You can clutch the past so tightly to your chest that it leaves your arms too full to embrace the present. – Jan Gildwell
Grieving is a necessary passage and a difficult transition to finally letting go of sorrow – it is not a permanent rest stop. – Dodinsky
Grief is the price we pay for love. – Queen Elizabeth II
We know that grief from the loss of your wife can be a deeply painful and challenging experience, but there are seven ways I have found through which you can spark the healing process. Even if you will never forget, you can begin to move forward with these seven tips:
Grieve: Too often we don’t allow ourselves to grieve. It’s important to acknowledge that the loss has occurred, that the pain is real, and to process your emotions after the loss you have experienced. Give yourself permission to feel and express your grief in whatever way feels most natural to you. Don’t be afraid to cry or even take a walk in the woods and scream at the top of your lungs.
Seek support: Surround yourself with loved ones and seek out support from friends, family, or a therapist. Most important, seek out those who have experienced similar losses and can “get you” by joining a grief support group.
Take care of yourself: Even though you may be feeling more responsibility than ever from your children, family, friends and work, it’s important to not put everyone first, but prioritize your physical and emotional well-being during this time. It is key to put your oxygen mask on before helping others. Try to eat a healthier diet, exercise regularly, and engage in activities that you like. And even though almost all widowers report challenges in this area, get enough rest and try to grab much needed sleep.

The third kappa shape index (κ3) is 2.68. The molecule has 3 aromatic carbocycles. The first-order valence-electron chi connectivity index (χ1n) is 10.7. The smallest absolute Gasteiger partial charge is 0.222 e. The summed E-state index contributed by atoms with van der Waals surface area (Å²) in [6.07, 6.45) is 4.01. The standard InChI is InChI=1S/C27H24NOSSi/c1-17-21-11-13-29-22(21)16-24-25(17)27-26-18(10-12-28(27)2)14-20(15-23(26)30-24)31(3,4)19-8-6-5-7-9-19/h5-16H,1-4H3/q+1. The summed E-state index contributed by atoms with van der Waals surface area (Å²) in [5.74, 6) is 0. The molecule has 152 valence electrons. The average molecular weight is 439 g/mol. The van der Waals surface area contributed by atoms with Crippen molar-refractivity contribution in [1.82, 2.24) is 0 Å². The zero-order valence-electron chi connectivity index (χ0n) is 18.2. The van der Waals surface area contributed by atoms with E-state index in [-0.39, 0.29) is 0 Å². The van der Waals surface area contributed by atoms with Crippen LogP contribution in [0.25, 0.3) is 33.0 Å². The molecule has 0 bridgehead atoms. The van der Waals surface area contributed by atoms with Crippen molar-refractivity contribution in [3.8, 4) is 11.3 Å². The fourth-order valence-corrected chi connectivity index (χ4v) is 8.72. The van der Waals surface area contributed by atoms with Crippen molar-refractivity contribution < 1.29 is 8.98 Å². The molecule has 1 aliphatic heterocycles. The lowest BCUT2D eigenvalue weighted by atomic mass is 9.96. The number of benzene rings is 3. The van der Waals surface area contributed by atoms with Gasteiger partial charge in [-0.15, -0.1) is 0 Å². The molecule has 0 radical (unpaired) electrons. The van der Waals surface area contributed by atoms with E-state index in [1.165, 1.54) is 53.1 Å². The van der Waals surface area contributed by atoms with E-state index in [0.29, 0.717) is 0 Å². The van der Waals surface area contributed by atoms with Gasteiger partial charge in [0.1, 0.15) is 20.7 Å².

Create a positive mindset: What you listen to and read can help to change your thoughts, and what we think most about we ultimately become. An important part of my healing process was to listen to growth mindset podcasts and audiobooks, learning from others who have overcome trauma and struggles to succeed greatly. These examples provided me hope, and helped me to realize that there would be setbacks and mistakes, but that moving forward and continually improving and growing through the struggle were key to coming out better and stronger through this painful experience.
Seek therapy: It can be hard to work through the grief journey without a guide to help, and provide the tools needed to succeed. Consider seeking professional support from a therapist, particularly one experienced with or specializing in grief. They can help you process your emotions, work through any difficult feelings, and develop coping strategies. Through your loss you may have experienced trauma, which warrants specialized treatment like EMDR to help you recover.
Find purpose: Finding a sense of meaning in your life can be a powerful way to move forward. I reconsidered my career, creating a foundation to help fellow widowers, while other widowers have created foundations in their late partners name to not only honor them but help others. Your new purpose could be a new mission based career or second job, volunteering to teach or help others, or even a new hobby or passion that brings you fulfillment.
Remember, healing from grief is a gradual process, and it’s okay to have days where you just get by, while there will be other says where you will indeed experience joy again. Take things one day at a time. Be kind and patient with yourself, in grace, and know that it’s possible to find peace and joy again, even after such a profound loss.
Growth Through Grief is a personal story of healing, a community of fellow widowers, and a resource site to help you on your own personal journey through grief, to become better in mind, body and spirit.
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